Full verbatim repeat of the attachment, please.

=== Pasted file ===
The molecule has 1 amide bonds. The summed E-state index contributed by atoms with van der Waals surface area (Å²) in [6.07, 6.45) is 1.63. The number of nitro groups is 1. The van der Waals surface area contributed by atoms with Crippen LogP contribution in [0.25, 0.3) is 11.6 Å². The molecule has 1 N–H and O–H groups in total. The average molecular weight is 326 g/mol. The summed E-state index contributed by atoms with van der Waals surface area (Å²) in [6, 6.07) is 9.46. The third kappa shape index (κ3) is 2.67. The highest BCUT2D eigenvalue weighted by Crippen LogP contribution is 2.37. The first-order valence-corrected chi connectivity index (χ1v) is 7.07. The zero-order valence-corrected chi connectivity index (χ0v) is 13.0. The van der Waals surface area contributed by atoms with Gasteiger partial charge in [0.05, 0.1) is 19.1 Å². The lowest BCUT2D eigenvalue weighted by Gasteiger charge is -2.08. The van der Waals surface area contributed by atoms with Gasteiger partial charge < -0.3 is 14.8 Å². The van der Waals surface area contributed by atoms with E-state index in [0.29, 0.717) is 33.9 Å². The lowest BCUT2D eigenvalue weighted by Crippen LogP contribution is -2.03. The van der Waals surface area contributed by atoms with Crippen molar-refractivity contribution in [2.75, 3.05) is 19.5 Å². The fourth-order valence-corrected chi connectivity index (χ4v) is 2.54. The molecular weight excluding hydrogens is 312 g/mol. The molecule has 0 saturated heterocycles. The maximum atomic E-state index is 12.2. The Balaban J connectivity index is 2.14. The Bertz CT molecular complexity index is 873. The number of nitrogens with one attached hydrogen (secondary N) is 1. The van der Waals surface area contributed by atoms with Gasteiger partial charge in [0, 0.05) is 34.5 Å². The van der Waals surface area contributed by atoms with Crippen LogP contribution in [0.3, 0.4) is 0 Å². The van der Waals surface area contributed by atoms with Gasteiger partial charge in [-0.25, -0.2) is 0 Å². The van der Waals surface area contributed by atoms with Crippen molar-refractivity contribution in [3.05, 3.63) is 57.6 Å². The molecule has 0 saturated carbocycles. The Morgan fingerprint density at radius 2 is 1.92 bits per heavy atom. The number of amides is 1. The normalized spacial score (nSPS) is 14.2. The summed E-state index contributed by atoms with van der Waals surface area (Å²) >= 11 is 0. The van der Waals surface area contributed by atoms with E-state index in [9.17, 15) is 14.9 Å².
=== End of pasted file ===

The molecule has 1 amide bonds. The summed E-state index contributed by atoms with van der Waals surface area (Å²) in [6.07, 6.45) is 1.63. The number of nitro groups is 1. The van der Waals surface area contributed by atoms with Crippen LogP contribution in [0.25, 0.3) is 11.6 Å². The molecule has 1 N–H and O–H groups in total. The average molecular weight is 326 g/mol. The summed E-state index contributed by atoms with van der Waals surface area (Å²) in [6, 6.07) is 9.46. The third kappa shape index (κ3) is 2.67. The highest BCUT2D eigenvalue weighted by Crippen LogP contribution is 2.37. The first-order valence-corrected chi connectivity index (χ1v) is 7.07. The zero-order valence-corrected chi connectivity index (χ0v) is 13.0. The van der Waals surface area contributed by atoms with Gasteiger partial charge in [0.05, 0.1) is 19.1 Å². The lowest BCUT2D eigenvalue weighted by Gasteiger charge is -2.08. The van der Waals surface area contributed by atoms with Gasteiger partial charge < -0.3 is 14.8 Å². The van der Waals surface area contributed by atoms with E-state index in [0.29, 0.717) is 33.9 Å². The lowest BCUT2D eigenvalue weighted by Crippen LogP contribution is -2.03. The van der Waals surface area contributed by atoms with Crippen molar-refractivity contribution in [2.75, 3.05) is 19.5 Å². The fourth-order valence-corrected chi connectivity index (χ4v) is 2.54. The molecular weight excluding hydrogens is 312 g/mol. The molecule has 0 saturated heterocycles. The maximum atomic E-state index is 12.2. The Balaban J connectivity index is 2.14. The Bertz CT molecular complexity index is 873. The number of nitrogens with one attached hydrogen (secondary N) is 1. The van der Waals surface area contributed by atoms with Gasteiger partial charge in [0, 0.05) is 34.5 Å². The van der Waals surface area contributed by atoms with Crippen LogP contribution in [0.3, 0.4) is 0 Å². The van der Waals surface area contributed by atoms with Gasteiger partial charge in [-0.25, -0.2) is 0 Å². The van der Waals surface area contributed by atoms with Crippen molar-refractivity contribution in [3.05, 3.63) is 57.6 Å². The molecule has 0 saturated carbocycles. The Morgan fingerprint density at radius 2 is 1.92 bits per heavy atom. The number of amides is 1. The normalized spacial score (nSPS) is 14.2. The summed E-state index contributed by atoms with van der Waals surface area (Å²) >= 11 is 0. The van der Waals surface area contributed by atoms with E-state index in [9.17, 15) is 14.9 Å².